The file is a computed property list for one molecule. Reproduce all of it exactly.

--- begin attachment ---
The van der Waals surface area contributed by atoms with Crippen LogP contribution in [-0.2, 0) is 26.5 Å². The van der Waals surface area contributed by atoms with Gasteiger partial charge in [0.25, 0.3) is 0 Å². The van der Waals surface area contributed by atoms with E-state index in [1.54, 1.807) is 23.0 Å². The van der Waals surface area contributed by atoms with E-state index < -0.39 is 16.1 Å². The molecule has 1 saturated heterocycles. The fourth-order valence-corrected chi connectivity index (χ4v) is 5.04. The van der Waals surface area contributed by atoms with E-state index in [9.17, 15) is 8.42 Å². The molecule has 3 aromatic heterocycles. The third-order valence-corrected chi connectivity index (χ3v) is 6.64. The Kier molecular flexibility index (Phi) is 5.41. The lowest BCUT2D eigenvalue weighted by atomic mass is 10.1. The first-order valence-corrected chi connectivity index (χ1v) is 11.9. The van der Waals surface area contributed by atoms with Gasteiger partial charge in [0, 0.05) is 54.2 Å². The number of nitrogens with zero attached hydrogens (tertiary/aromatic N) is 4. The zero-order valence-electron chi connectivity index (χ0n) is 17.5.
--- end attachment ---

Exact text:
The van der Waals surface area contributed by atoms with Crippen LogP contribution in [-0.2, 0) is 26.5 Å². The van der Waals surface area contributed by atoms with Gasteiger partial charge in [0.25, 0.3) is 0 Å². The van der Waals surface area contributed by atoms with E-state index in [1.54, 1.807) is 23.0 Å². The van der Waals surface area contributed by atoms with E-state index < -0.39 is 16.1 Å². The molecule has 1 saturated heterocycles. The fourth-order valence-corrected chi connectivity index (χ4v) is 5.04. The van der Waals surface area contributed by atoms with E-state index in [9.17, 15) is 8.42 Å². The molecule has 3 aromatic heterocycles. The third-order valence-corrected chi connectivity index (χ3v) is 6.64. The Kier molecular flexibility index (Phi) is 5.41. The lowest BCUT2D eigenvalue weighted by atomic mass is 10.1. The first-order valence-corrected chi connectivity index (χ1v) is 11.9. The van der Waals surface area contributed by atoms with Gasteiger partial charge in [0, 0.05) is 54.2 Å². The number of nitrogens with zero attached hydrogens (tertiary/aromatic N) is 4. The zero-order valence-electron chi connectivity index (χ0n) is 17.5.